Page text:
Project description:PURPOSE:Several biomarkers have been individually associated with response to PD-1 blockade, including PD-L1 and tumor mutational burden (TMB) in non-small cell lung cancer (NSCLC), and CD8 cells in melanoma. We sought to examine the relationship between these distinct variables with response to PD-1 blockade and long-term benefit. EXPERIMENTAL DESIGN:We assessed the association between baseline tumor characteristics (TMB, PD-L1, CD4, and CD8) and clinical features and outcome in 38 patients with advanced NSCLC treated with pembrolizumab (median follow-up of 4.5 years, range 3.8-5.5 years). RESULTS:PD-L1 expression and CD8 infiltration correlated with each other and each significantly associated with objective response rate (ORR) and progression-free survival (PFS). TMB was independent of PD-L1 and CD8 expression, and trended towards association with ORR and PFS. There was no association between CD4 infiltration and outcomes. Only PD-L1 expression was correlated with overall survival (OS). Among 5 patients with long-term survival >3 years with no additional systemic therapy, PD-L1 expression was the only discriminating feature. The increased predictive value for PFS and OS of composite biomarker inclusive of PD-L1, CD8, CD4, and TMB was limited. CONCLUSIONS:In patients with NSCLC treated with PD-1 blockade with long-term follow up, TMB, PD-L1, and CD8 were each associated with benefit from PD-1 blockade. Pretreatment PD-L1 expression was correlated with T lymphocyte infiltration and OS, whereas models incorporating TMB and infiltrating CD4 and CD8 lymphocytes did not substantially add to the predictive value of PD-L1 alone for OS.
Project description:BACKGROUND:Brain metastases are a significant cause of mortality and morbidity for patients with melanoma. We hypothesize that the development of brain metastases may be explained by molecular heterogeneity between primary cutaneous melanoma (PCM) or extracranial (ECM) and brain (MBM) melanoma metastases. MATERIALS AND METHODS:We compared next-generation sequencing, tumor mutational burden (TMB), and immunohistochemical staining for PD-L1 expression, among 132 MBM, 745 PCM, and 1190 ECM. RESULTS:The most common genetic alterations among MBM included: BRAF (52.4%), NRAS (26.6%), CDKN2A (23.3%), NF1 (18.9%), TP53 (18%), ARID2 (13.8%), SETD2 (11.9%), and PBRM1 (7.5%). Four genes were found with higher frequency among MBM compared to PCM or ECM: BRAF (52.4% v 40.4% v 40.9%), SETD2 (11.9% v 1.9% v 3.9%), PBRM1 (7.5% v 1.6% v 2.6%), and DICER1 (4.4% v 0.6% v 0.4%). MBM showed higher TMB (p = .04) and higher PD-L1 expression (p = .002), compared to PCM. PD-L1 expression was slightly higher among MBM compared to ECM (p = .042), but there was no difference between TMB (p = .21). CONCLUSIONS:Our findings suggest a unique molecular profile for MBM, including higher rates of BRAF mutations, higher TMB and higher PD-L1 expression, and also implicate chromatin remodeling in the pathogenesis of MBM.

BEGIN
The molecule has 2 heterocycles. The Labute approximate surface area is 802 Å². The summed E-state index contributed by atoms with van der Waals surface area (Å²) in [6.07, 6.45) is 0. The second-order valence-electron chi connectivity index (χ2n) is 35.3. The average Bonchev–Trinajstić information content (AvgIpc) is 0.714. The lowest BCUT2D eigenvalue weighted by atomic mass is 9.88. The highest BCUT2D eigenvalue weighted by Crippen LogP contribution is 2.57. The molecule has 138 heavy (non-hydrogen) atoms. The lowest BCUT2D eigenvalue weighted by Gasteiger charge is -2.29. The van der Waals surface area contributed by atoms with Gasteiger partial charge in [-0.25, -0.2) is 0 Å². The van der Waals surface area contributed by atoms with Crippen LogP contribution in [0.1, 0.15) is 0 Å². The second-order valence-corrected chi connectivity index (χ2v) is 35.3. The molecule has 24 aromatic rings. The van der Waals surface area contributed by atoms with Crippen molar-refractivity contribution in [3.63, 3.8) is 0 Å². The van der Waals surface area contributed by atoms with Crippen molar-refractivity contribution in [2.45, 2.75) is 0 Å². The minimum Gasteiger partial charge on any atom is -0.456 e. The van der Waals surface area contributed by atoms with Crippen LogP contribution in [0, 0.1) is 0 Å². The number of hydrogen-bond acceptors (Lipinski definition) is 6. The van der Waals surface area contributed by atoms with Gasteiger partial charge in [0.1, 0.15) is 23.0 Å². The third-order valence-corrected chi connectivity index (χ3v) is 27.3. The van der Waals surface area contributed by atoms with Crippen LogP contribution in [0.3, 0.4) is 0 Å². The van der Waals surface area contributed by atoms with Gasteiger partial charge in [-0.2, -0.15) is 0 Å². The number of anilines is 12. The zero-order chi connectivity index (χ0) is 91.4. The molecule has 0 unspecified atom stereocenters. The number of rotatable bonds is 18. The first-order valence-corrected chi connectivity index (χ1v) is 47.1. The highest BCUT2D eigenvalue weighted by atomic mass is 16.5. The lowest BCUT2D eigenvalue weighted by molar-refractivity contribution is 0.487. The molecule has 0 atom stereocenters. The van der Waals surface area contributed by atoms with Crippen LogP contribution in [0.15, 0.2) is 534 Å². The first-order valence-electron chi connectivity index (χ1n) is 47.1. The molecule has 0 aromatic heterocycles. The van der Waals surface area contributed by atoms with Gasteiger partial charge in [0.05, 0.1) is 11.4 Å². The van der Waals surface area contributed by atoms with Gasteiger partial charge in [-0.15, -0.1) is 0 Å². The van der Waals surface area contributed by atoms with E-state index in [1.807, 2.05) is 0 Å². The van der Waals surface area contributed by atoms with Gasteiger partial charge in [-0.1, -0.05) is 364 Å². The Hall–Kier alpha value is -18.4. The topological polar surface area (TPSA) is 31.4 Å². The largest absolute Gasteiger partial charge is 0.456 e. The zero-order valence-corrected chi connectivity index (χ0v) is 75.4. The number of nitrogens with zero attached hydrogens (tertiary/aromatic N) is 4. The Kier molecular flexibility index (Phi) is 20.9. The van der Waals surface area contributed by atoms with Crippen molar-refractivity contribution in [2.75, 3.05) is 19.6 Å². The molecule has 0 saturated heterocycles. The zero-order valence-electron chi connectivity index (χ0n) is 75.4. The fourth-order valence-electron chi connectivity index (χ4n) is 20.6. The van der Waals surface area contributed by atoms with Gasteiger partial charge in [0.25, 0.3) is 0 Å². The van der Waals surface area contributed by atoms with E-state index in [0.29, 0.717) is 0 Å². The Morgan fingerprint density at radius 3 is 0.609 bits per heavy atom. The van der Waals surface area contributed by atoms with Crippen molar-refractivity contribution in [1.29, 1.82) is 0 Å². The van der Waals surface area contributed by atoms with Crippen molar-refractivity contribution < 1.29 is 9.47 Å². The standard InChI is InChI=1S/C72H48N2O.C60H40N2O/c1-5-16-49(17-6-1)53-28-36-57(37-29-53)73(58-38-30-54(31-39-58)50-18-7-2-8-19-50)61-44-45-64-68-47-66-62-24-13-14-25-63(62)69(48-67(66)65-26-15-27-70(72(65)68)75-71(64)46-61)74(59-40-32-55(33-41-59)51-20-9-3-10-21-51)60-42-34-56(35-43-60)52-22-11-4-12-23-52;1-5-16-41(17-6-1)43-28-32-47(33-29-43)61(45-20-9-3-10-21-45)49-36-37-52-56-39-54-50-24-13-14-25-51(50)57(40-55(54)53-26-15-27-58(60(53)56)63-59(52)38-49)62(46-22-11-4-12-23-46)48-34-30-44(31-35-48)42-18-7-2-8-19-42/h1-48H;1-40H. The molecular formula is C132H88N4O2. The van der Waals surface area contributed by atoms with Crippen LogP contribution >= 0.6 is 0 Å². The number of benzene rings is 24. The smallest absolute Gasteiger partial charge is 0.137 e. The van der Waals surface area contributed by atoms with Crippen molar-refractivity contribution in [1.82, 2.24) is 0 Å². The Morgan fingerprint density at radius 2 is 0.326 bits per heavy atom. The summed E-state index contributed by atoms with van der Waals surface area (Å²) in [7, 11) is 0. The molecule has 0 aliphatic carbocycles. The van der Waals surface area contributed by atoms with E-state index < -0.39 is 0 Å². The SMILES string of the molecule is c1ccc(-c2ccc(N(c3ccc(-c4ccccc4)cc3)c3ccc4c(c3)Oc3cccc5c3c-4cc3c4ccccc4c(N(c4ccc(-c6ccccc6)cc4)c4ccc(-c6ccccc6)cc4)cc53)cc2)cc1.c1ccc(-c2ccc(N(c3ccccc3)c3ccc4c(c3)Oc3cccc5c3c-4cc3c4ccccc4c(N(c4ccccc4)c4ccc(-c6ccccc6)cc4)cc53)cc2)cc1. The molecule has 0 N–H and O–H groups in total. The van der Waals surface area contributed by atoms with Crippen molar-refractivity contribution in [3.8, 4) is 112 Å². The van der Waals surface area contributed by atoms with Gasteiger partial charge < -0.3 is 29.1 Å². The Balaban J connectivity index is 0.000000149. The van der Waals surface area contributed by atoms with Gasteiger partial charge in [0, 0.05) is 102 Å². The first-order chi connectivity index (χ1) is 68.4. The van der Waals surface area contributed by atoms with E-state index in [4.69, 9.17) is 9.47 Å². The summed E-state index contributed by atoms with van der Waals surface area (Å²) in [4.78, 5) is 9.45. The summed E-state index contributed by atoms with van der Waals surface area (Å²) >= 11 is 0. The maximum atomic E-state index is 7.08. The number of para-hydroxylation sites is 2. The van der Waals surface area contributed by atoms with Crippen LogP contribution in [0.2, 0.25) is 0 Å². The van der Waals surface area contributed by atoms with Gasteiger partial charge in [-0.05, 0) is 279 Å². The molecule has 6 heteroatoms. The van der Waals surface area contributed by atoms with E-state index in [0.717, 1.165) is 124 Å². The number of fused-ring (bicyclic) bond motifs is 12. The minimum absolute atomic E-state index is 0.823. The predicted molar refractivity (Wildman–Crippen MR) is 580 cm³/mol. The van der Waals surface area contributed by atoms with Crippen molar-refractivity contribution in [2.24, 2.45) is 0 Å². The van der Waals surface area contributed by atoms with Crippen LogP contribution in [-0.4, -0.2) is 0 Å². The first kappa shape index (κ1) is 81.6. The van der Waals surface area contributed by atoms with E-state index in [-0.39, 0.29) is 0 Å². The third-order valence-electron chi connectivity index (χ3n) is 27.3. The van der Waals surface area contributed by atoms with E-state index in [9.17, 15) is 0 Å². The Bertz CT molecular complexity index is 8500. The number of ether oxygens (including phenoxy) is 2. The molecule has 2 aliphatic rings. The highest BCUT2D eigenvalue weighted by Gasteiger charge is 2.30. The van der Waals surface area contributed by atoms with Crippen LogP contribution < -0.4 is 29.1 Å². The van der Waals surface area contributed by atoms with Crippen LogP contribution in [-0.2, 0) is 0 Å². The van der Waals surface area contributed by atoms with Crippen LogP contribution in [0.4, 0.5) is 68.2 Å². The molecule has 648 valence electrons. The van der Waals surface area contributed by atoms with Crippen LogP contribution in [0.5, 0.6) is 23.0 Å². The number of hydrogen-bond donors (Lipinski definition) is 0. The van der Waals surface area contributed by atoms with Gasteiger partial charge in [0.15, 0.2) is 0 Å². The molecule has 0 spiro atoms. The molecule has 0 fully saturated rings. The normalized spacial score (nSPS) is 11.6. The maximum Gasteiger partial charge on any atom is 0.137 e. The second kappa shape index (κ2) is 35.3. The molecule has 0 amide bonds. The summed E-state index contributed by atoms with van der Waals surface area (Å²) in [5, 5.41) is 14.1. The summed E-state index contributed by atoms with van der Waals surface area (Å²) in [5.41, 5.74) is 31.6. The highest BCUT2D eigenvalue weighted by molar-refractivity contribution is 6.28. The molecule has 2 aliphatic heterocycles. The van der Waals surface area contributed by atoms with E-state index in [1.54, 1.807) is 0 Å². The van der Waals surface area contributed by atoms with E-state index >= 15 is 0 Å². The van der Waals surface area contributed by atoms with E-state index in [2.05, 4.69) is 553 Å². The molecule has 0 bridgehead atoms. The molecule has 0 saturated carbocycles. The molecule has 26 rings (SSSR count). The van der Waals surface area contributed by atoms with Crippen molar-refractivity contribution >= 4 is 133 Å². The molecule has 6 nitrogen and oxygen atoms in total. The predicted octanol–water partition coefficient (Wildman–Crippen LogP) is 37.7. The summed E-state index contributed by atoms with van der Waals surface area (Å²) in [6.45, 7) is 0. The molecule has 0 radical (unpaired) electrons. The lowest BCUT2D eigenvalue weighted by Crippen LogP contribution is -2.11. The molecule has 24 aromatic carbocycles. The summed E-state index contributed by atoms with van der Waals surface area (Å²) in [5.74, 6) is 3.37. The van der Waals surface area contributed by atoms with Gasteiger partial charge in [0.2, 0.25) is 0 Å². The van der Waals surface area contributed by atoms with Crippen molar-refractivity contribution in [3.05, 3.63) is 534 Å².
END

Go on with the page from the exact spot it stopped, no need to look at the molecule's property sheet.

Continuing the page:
Project description:BACKGROUND:Several targeted immunotherapies have recently showed significant advances in treatment of non-small cell lung cancer (NSCLC), including antibodies and inhibitors targeting programmed death-1 (PD-1) and its ligand (PD-L1). METHODS:Tumor tissue samples were prospectively collected from 183 patients with NSCLC including lung adenocarcinoma (ADC) and squamous cell carcinoma (SQCC). PD-L1 expression level was measured by immunohistochemistry assay and tumor mutational burden (TMB) status was assessed by next generation sequencing. Correlations between PD-L1 expressions, TMB status with clinicopathological characteristics were analyzed. RESULTS:PD-L1 expression was detected in 37% of ADC group and 55% in SQCC group while all clinicopathological characteristics were found comparable between these two groups. PD-L1 expression was negatively associated with overall survival in ADC group (P < 0.0001) but not in SQCC group (P = 0.418). In consistent with PD-L1 expression level, TMB status was significantly lower in ADC subjects as compared to SQCC subjects (P = 0.024) while PD-L1 positive subgroup and TMB high subgroup shared less subjects within ADC group than SQCC group. More importantly, the combination of TMB status and PD-L1 expression successfully identified responders, who showed significant longer median overall survival than non-responders (32 months vs. 8.5 months) in ADC subjects (P < 0.0001) but not in SQCC subjects. CONCLUSIONS:Here we tested the hypothesis that monitoring TMB, in addition to the existing PD-L1 expression level, could represent valuable non-invasive biomarkers for the chemotherapy and targeted therapy. Further analyses are in need to further assess the prognostic value of TMB for ADC and SQCC patients receiving immunotherapy.